Thursday, January 7, 2010
Now that everyone is getting in the mail all the new seed and plant cataloges, think about adding some native choices to your list. The native pictured to the left is Gaura coccinea or scarlet beeblossom. Planting these in mass can make quite a show in the middle to late summer.
Natives over annuals. Annuals need water and fertilizer regularly. An annual by its very nature does what it needs to do in one season. Annuals give us a spectacular show in a very short time. Because annuals have been on the market for a long time they are readily available. We can buy annuals at a reasonable price. However, those prices are now effected by our sluggish economy. Once you purchase an annual that money only lasts a season. With purchasing a native that fits with your environment, it can last for many years.
So where do we find natives. Some of the nurseries have a small supply. Most nurseries carry seed. If you are looking to start from seed, go to a native plant seed company. Those places usually carry a wider variety. If you live in Colorado, go on-line to Colorado Native Plant Society. They can recommend some choices. Every state may have a native plant society.
The American Horticultural Society can help you with information on other societies. You can email them and get information or call.
Here is Colorado, I have used the Rocky Mountain Native Plant Company. They have a wide list and you can purchase plants in different sizes.
I suggest to familiarize yourself with these plants to do some research. Part of your research could be to take our Extension class titled Native Plant Master offered every spring. The deadline for the application is in March. Call your local Extension office for information.
The second thing I would suggest to learn about natives is go visit the nurseries that supply them. That way you can see the plant. Sometimes we see plants in pictures and they look great. Then we get the plant and it is not quite the same color or texture we thought.
Some of the plants that I would suggest in our area of the Golden Plains of Colorado would be as follows:
Coneflower -- Echinacea angustifolia
Aspen Fleabane--Erigeron speciosus
James' Buckwheat--Eriogonum jamessii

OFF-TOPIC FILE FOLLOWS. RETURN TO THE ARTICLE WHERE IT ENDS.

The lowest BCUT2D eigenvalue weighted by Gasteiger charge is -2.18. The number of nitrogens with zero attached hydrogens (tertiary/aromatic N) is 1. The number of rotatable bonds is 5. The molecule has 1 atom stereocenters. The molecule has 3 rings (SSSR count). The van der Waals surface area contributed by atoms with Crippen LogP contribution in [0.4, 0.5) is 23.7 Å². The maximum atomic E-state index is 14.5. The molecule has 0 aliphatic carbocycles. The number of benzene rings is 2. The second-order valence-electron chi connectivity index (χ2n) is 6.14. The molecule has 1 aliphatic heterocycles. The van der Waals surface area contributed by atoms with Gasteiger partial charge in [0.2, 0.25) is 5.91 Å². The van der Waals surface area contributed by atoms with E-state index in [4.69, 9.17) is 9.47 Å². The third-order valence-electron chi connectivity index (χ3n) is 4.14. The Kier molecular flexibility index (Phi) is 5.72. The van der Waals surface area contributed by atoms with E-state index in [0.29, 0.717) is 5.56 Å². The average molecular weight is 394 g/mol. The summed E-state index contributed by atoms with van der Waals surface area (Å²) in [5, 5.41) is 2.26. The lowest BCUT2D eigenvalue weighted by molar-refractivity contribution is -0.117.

Common Gaillardia--Gaillardi aristata
Dotted Blazing Star--Liatris punctata
Rocky Mountain Iris--Iris missouriensis--for moist areas
Cardinal flower--Lobelia cardenalis--for moist areas
Western Coneflower--Rudbeckia occidentalis
Prairie Spiderwort--Tradescantia occidentalis
Along with these there are a list of grasses and other shrubs and trees that would complete your landscape.
I have listed a few choices below:
Trees: box-elder -- Acer negundo
Gambel oak-- Quercus gambelii
Ponderosa Pine--Pinus ponderosa
Southwestern White Pine--Pinus strobiformis
Limber Pine--Pinus flexilis
A word of caution when selecting trees: keep them within their native elevation. If your elevation is up to 4,000 purchase trees that match that elevation. Plants can and do adapt; however, not all plants adapt, and if they do, they still may present a weakness due to less optimal conditions than their native environment.
Shrubs: Mountain-mahogany--Cerocarpus montanus
Golden currant--Ribes aureum
Red berried elder--Sambucus racemosa
Western Chokeberry--Prunus virginian melanocarpa
Apache plume--Fallugia paradoxa
A word of caution when selecting shrubs: again same as above - keep shrubs within their native elevation.
By using natives you will enjoy a lifetime of natural beauty and conserve on water, pesticide and fertilizer. So go out this spring and visit nurseries that carry lots of native plants and see what appeals to you that will grow in your elevation.